“Customers prefer larger, longer-range cabin jets (which essentially constitute airplanes that have a cabin volume of 28.3 cubic metres and up, and fly over 8,797 kilometres) and this trend shapes jet market development,” shares the marketing director. This trend has taken hold particularly in Asia as business travellers based in Singapore, for instance, often have to traverse longer distances to Europe and North America. Having more space allows them to fly comfortably for 16 hours straight.”
He continues: “About 24 per cent of aircraft delivered and 27 per cent of all business jet orders in 2018 were large, long-range jets. Although all business jet segments grew over the last 20 years, the proportion of large and long-range business jet aircrafts in service grew much faster. Between 2000 and 2019, the number of long-range jets grew between three- and four-fold, compared to other business jet segments, which grew from under one-fifth of in-service business jets to one-third.”
This comes after the unveiling of Bombardier’s Global 7500, the largest, longest-range and most expensive jet in the world that entered service in December 2018. As an answer to the nearly S$100 million aerospace behemoth by Bombardier, Gulfstream launched its flagship G700 business jet in October 2019. While the latter secured 10 orders at launch from a division of Qatar Airways, the Global 7500 has sold out through 2021.
But would the market be seeing the introduction of ultra-large wide-body business jets in the future? Fecteau says: “There is a limited market for those, usually limited to select head-of-state operations and sometimes charter operations. The plan is to focus on narrow and wide-body models instead.”
But it’s not just size that has taken a different turn. The interiors, too, will see something new. The private aviation industry is finally following the footsteps of luxury cruise liners and yachts, offering more residential-style interiors. While it has been a long time coming, the delay could perhaps be attributed to the extensive safety concerns involved with air travel as opposed to nautical escapades, where there’s a need to consider the use of air masks, sturdy buckles and life jackets in case a flight goes south. Comfort, ultimately, has to go hand-in-hand with security.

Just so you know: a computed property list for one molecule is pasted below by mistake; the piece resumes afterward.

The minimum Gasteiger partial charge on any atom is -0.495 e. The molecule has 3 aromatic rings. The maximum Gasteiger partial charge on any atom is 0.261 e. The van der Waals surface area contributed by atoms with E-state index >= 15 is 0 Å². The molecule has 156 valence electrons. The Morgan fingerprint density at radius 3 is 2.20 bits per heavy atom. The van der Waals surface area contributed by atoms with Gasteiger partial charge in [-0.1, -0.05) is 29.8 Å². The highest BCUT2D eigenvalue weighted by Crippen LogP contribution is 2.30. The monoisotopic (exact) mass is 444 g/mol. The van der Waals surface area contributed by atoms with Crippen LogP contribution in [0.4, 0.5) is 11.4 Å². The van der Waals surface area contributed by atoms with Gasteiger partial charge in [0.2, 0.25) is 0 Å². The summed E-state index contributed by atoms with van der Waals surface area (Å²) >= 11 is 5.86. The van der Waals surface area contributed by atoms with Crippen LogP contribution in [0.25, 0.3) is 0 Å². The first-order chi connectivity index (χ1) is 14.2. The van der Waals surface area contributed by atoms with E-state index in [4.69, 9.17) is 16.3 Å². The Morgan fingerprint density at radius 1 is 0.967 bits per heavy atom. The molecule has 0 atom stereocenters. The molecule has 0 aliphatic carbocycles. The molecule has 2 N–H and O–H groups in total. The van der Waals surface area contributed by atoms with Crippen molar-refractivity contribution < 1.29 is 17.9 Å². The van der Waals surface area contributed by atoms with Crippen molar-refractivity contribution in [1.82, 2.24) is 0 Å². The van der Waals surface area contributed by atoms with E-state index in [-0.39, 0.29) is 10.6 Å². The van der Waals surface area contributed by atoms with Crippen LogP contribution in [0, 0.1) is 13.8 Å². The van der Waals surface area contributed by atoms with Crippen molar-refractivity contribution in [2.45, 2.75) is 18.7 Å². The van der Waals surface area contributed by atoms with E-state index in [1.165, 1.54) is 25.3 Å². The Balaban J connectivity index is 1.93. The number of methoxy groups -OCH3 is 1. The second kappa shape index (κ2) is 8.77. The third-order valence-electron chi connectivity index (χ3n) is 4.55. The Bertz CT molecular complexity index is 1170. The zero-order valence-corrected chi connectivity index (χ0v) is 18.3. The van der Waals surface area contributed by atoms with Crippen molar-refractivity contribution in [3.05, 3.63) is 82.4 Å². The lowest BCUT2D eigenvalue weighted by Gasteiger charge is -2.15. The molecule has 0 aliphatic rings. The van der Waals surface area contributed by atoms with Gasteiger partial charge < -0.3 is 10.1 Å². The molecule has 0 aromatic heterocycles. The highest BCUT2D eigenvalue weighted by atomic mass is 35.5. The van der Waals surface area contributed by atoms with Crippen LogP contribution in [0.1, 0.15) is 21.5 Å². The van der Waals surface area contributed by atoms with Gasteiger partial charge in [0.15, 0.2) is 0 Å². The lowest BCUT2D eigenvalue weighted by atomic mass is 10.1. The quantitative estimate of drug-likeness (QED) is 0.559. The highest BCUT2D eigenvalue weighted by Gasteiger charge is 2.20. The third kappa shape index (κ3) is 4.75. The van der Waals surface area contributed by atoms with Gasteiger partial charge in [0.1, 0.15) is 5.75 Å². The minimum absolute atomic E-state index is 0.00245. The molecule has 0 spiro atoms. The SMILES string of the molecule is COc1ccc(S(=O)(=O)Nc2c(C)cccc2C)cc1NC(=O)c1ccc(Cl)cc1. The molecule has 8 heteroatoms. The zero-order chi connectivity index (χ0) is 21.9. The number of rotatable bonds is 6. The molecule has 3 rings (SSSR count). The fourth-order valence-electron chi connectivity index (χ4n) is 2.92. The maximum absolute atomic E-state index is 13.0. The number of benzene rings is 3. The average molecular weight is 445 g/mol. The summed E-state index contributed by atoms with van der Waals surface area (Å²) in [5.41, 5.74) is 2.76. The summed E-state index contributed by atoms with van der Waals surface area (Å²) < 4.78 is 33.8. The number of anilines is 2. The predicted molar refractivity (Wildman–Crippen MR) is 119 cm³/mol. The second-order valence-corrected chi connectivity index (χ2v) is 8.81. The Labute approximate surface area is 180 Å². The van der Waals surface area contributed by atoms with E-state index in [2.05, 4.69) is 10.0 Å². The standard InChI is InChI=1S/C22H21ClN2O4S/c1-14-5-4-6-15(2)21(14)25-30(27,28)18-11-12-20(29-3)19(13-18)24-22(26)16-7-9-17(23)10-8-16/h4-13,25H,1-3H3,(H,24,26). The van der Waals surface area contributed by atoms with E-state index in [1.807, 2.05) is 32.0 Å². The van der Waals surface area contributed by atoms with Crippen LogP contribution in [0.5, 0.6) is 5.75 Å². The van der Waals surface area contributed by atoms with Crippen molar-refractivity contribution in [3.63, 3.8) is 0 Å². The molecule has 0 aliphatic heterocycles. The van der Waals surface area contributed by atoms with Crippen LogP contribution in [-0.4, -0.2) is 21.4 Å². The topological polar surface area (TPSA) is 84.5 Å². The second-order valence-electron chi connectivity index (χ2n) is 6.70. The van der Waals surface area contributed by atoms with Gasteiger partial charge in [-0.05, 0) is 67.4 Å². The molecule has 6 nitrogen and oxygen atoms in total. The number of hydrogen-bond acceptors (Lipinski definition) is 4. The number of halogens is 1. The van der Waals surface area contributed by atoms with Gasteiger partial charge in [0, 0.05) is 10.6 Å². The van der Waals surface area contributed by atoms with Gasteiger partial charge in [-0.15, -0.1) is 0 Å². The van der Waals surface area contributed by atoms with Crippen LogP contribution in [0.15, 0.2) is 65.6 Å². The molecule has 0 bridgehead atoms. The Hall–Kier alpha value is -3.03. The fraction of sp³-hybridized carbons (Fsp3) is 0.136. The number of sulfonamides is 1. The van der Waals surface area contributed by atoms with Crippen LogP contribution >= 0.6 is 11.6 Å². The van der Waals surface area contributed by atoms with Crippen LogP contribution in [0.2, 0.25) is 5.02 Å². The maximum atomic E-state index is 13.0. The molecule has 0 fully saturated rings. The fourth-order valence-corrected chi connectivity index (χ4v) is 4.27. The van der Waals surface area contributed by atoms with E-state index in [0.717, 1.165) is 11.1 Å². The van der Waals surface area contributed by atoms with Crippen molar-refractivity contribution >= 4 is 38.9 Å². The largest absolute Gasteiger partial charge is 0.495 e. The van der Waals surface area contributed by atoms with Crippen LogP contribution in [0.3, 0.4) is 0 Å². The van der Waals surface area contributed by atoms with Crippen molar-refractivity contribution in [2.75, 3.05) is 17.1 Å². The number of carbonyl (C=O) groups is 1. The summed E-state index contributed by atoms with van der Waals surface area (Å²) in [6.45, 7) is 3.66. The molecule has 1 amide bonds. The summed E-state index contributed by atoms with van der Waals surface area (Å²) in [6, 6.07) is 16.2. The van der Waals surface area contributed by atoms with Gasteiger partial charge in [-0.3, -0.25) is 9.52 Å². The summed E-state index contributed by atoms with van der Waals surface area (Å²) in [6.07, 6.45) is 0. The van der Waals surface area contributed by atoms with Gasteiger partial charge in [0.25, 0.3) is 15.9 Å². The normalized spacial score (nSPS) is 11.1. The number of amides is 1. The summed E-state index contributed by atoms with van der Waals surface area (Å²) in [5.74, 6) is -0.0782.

Jeremie Caillet, vice president for VIP completion programmes at Jet Aviation, shares: “We are seeing a change in the way customers use their VVIP aircraft. The mind-set is shifting from ‘business tool’ to ‘lifestyle experience’.”
When it comes to the interior design, intimacy, familiarity and serenity are emphasised over exquisite and extravagant details. Caillet says: “We see an increased focus on ergonomics, moving towards a simple, uncluttered, more ‘liveable’ environment, where attention is focused on the subtle use of colours and materials to achieve the desired aesthetic. This could be using bespoke art or metal finishes, creating the illusion of free-standing furniture, and atmospheric lighting via decorative lamps or spot lighting.”
To cater to clients with more advanced digital needs, “it is necessary to incorporate new technologies such as wireless charging”, says Ron Soret, vice president and general manager of Aeria Luxury Interiors, ST Engineering’s VIP completions unit. “We anticipate growing demands for a stronger and more reliable Wi-Fi network, uninterrupted video streaming and conference calls that are clear and crisp.”
Caillet adds: “Visible technology is no longer at the forefront. Rather, the latest innovations are cleverly integrated, with traditional switches concealing advanced lighting options, and screens concealed behind artworks.”